This past summer, I helped to design an undergraduate course at Stonehill College in the US on ‘Ecospirituality.’ My mentoring professor suggested that we begin by defining what eco-spirituality means to each of us. Little did I know, after three months of scouring literature, attending conferences, and scrapping drafts of our course plan, I would still be searching for a sufficient definition of eco-spirituality.
The underlying principles that provide the basis for eco-spirituality are not new. Arguably, they are an ancient part of some cultures. However, recently this field has emerged as a prominent and cohesive intellectual, practical, and social trend. At its foundation, eco-spirituality is a theory that calls us to have a personal connection with the Earth, while also acknowledging that we share it with a global community.
For many of us in industrialised, globalised nations, this realisation has been lost in our material focus on production and limitless ’progress.’ Eco-spirituality calls on us to understand this modern scientific perspective as only one of many tools in approaching the world and assessing the challenges that we face as we move into a century marked by climate change, ecosystem collapse and extensive population growth.
Eco-spirituality doesn’t demand we throw out all our technology, competitive attitudes and objective mindsets. It merely suggests that, as with all things, each tool must be employed in moderation and integrated with other ways of seeing the world.
The trouble is the reconciliation of an objective, scientific method of thinking, with other perspectives. We live predominantly in cultures that not only create binaries of reason/emotion and spirituality/science, but we have polarised these perspectives in ways that create a fundamental incompatibility between scientific empiricism and other ways of viewing the world.
However, there is a real need to break down the barriers between modes of thinking by infusing our predominately scientific outlook with more mindful, inclusive, and non-analytical perspectives. And much like the awe of a fireworks show or the sensation of falling in love, understanding ecospirituality is better described through personal experience than explanation or analysis.
Something of this can be seen in the experience of entomologist, Jeffrey Lockwood. He has spent much of his career studying insects on the prairies of Montana. In two autobiographical accounts of his career, Grasshopper Dreaming and Prairie Soul, Lockwood explains that his original attraction to nature came by way of a scholarly interest in entomology, and grasshoppers in particular. However, as Lockwood delves into his relationship to his work and the grasshoppers that he studies, the science of the insects becomes secondary as he integrates a spiritual element into his scientific writing. After spending several days in the grasslands of Montana observing grasshoppers, Lockwood begins to insert himself – the supposedly objective scientist – into the natural world around him. Rather than observe only for the sake of science, Lockwood’s relationship with the grasshoppers and the prairie became a struggle to understand the ethical connection between humans and those creatures that we declare as ’pests.’
With this new perspective, Lockwood’s view of his ‘subjects’ shift from scientific assessment to a search for intrinsic value and holistic understanding. Even by detailed entomological standards, grasshoppers live a dull life. Yet Lockwood tries to understand the insects on a different level. After placing value on just ‘being,’ Lockwood sees the lack of activity in grasshoppers in a new light. Their existence does not require a scientific explanation or assessment. Consequently, Lockwood’s dialogue with the natural world, which began with a ’judicious use of an insecticide… and experimentation,‘ is transformed into a subtle, yet productive conversation ‘…not only with the grasshoppers, but the soil, grasses, and birds. I speak to the prairie and God answers. Well, sort of.’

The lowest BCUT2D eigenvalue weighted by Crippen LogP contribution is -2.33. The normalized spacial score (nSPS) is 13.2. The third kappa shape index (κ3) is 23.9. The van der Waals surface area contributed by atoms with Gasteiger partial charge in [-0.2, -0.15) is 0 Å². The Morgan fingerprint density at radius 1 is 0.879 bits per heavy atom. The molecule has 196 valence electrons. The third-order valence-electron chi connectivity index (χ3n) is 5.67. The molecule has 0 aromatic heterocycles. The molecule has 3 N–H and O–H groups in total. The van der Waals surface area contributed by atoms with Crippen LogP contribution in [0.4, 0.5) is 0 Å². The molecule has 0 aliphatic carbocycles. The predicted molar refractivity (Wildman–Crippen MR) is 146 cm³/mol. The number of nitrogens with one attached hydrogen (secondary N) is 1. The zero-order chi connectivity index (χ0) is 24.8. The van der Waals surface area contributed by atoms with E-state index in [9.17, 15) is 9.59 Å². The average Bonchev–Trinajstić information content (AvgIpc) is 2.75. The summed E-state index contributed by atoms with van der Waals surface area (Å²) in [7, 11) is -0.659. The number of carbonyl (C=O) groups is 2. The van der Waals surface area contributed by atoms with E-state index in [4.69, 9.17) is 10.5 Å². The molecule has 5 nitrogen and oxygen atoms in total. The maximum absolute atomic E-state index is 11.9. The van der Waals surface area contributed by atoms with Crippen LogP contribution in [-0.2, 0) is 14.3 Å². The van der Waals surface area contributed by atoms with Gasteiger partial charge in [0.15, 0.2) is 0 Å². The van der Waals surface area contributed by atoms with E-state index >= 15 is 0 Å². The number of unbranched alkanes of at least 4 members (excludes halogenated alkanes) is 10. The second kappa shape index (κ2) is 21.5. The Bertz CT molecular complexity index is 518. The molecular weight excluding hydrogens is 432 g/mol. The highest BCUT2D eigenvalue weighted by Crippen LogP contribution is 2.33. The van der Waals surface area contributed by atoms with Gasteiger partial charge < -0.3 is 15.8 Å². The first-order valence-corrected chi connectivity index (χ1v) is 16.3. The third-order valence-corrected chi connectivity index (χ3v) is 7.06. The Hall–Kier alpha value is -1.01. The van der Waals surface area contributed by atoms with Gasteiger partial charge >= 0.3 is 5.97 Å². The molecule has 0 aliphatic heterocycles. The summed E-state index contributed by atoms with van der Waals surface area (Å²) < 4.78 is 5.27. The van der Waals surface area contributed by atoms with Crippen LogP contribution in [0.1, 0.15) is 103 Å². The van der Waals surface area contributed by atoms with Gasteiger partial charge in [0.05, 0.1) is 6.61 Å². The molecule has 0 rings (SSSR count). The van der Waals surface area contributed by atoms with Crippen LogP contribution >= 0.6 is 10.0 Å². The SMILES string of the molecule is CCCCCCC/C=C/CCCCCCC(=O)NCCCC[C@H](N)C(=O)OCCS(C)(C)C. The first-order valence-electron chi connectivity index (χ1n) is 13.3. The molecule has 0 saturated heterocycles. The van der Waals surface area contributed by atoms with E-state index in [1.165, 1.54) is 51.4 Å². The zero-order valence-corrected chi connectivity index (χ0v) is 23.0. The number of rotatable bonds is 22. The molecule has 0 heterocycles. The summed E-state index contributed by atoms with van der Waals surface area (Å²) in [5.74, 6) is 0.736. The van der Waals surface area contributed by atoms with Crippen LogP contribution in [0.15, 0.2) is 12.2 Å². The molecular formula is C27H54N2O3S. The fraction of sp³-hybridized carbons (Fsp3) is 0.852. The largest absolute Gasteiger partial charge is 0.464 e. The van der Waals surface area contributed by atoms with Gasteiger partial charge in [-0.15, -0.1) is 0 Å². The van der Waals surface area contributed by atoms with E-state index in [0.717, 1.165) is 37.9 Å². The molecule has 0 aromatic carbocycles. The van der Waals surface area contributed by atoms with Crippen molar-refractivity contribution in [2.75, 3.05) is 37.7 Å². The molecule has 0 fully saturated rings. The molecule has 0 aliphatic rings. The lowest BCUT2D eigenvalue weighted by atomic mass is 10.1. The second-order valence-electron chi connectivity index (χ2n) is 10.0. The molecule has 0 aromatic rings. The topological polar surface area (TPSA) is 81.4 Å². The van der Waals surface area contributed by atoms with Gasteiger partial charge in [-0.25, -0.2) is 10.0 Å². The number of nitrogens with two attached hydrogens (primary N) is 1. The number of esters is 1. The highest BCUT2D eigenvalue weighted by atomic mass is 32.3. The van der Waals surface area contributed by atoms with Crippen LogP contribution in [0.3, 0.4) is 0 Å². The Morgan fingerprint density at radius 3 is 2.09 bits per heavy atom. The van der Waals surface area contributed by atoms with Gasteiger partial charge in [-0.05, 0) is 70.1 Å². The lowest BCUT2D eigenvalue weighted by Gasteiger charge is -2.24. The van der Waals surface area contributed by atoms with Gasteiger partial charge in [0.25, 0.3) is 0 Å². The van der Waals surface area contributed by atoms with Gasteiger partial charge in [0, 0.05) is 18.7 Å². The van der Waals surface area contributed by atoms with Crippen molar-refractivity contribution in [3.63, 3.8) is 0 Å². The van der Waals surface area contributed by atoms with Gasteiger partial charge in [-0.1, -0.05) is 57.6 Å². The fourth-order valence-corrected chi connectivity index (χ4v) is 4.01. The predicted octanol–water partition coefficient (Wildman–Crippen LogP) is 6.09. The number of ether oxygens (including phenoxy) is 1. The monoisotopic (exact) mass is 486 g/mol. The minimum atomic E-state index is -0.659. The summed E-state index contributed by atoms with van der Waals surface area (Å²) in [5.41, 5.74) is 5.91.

Lockwood’s growing realisation of the intrinsic value of grasshoppers represents the sort of transition that ecospirituality calls us to achieve. While grasshoppers may be useless if our goal is to collect meaningful scientific data, they become a deeply important part of the natural world for ‘…an ecologist who wants to relate to a prairie as a living being worthy of deep respect.’ By the end of his books, it becomes clear that the instruments of science that once served as Lockwood’s only means of connection to the Montana grasslands can no longer capture or explain his full experience of grasshoppers.
In this way, ecospirituality does not call us to give up our day jobs in order to befriend grasshoppers and stare at the soil, but it does push us to question how we conceive our relationship to the Earth. It asks us – in this increasingly fast-paced and globalized world – to become mindful of our relationship, not separateness, with the Earth and its many diverse forms. According to Lockwood, it is only after we expand our perspective in this way that ‘…the All emerges, and manifests at the scale of the cosmos and at the level of a blade of grass.’
The great difficulty of ecospirituality is that it does not give us answers, solutions, or concrete methods by which to solve our problems. Instead, it starts at a more fundamental level by challenging the very way in which we view the world around us. Referencing one of the fathers of ecospirituality, Thomas Berry, Lockwood argues that ‘We know enough of our own history by now to be aware that people exploit what they have merely concluded to be of value, but they defend what they love.’ Ecospirituality, then, is the process that helps us love, not simply value, the world around us and all that is a part of it.
Article written by Andrew Norkiewicz
Photograph by Karen and Bob Richardson
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